The ACEs – Advocacy, Communication, and Education – drive the work of the Arizona Farm Bureau staff. Each pillar is comprised of many moving pieces, and these serve as the foundation for the robust organization that we know as the Arizona Farm Bureau.

For example, advocacy consists of providing Farm Bureau staff with the direction to advocate on behalf of farmers and ranchers through our grassroots processes and foster opportunities for Farm Bureau members to advocate for themselves. And throughout the first quarter of this year, we have been extremely fortunate to have had multiple opportunities for Arizona Farm Bureau members to meet with both elected and appointed officials to do exactly that.  

In January

In January, Arizona Farm Bureau members joined a roundtable discussion at Rovey Farms with Senator Kelly and Secretary of Agriculture, Tom Vilsack. The meeting was primarily focused on increasing meat processing capacity for small and medium processors, but also shed light on other priority issues such as the lack of staff and USDA field office and the need for ag labor reform.

In February

In February, Arizona Farm Bureau hosted Senator Sinema at our office to discuss a variety of issues top of mind for our members. We had members from all corners of our state present at this meeting to share diverse stories and ask about water infrastructure, labor, taxes, and public lands management. Senator Sinema was also awarded the American Farm Bureau ‘Friend of Farm Bureau’ award for her voting record in the 116th Congress.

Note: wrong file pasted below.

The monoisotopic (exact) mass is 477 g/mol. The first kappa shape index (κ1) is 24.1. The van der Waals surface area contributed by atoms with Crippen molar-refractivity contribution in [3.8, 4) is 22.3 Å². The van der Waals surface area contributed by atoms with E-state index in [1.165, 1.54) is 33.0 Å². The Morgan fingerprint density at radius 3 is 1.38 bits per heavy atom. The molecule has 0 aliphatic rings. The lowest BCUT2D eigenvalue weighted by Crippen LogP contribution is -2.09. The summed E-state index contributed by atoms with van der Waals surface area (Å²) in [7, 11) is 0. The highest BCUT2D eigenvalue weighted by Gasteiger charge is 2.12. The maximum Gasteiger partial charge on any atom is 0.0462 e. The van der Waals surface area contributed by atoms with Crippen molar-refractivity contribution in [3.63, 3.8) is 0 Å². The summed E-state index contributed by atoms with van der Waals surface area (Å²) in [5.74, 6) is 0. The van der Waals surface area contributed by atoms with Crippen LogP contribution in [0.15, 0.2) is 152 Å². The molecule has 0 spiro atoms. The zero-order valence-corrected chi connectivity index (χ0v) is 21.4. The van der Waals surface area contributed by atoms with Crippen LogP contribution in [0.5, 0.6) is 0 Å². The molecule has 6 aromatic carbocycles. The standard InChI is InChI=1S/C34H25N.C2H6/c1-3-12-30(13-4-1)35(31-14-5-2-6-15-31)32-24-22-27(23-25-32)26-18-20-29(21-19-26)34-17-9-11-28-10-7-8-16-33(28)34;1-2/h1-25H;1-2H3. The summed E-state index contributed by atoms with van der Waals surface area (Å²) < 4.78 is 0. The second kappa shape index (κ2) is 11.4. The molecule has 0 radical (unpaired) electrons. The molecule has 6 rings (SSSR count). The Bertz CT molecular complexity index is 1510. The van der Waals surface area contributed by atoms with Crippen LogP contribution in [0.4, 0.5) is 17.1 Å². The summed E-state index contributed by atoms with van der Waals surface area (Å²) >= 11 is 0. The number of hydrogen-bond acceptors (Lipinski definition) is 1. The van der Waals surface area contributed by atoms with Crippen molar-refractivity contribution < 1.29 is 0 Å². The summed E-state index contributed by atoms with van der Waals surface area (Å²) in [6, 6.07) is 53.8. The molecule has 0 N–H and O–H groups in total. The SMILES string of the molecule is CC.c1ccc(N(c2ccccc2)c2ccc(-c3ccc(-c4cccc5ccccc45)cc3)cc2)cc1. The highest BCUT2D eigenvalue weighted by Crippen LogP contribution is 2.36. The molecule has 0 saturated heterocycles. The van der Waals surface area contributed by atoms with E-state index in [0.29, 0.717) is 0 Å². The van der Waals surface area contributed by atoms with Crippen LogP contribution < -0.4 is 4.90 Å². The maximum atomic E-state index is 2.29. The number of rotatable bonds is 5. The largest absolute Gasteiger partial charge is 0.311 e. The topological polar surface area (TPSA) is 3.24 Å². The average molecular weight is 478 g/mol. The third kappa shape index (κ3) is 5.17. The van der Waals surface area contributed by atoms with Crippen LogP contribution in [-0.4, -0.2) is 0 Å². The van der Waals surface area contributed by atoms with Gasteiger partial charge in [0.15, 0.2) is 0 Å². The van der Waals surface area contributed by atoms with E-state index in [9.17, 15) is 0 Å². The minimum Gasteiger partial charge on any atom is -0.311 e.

Also in February, Maricopa County Farm Bureau hosted a tour and roundtable discussion for Congressman Stanton in the East Valley. We showcased Rousseau Farms where Congressman Stanton was able to see workers harvesting celery. This meeting was followed up by a lively discussion at the Freeman Corn Patch about how significant federal investments in replacing, repairing, and building new water infrastructure systems are critical in ensuring we can continue farming in the West.

In March

March ended with a stop in Pinal County. Where we hosted Congressman Biggs’ legislative assistant for a tour of Caywood Farms and had the opportunity to meet with both Maricopa County and Pinal County Farm Bureau members to shed light on the water situation in Pinal County.

Since Capitol Hill is only partially open for visitors and still has many restrictions, we have built upon the proven track record of success and decided to continue meeting with members of Congress and officials from the Administration in Arizona. This not only means that our farmers and ranchers don’t have to travel all the way to D.C., but it means that our elected officials can learn about these issues with a “boots on the ground” perspective.

We look forward to continuing to develop these opportunities for our farmers and ranchers, but also can’t wait for the day until we can walk through the halls of Capitol Hill once again.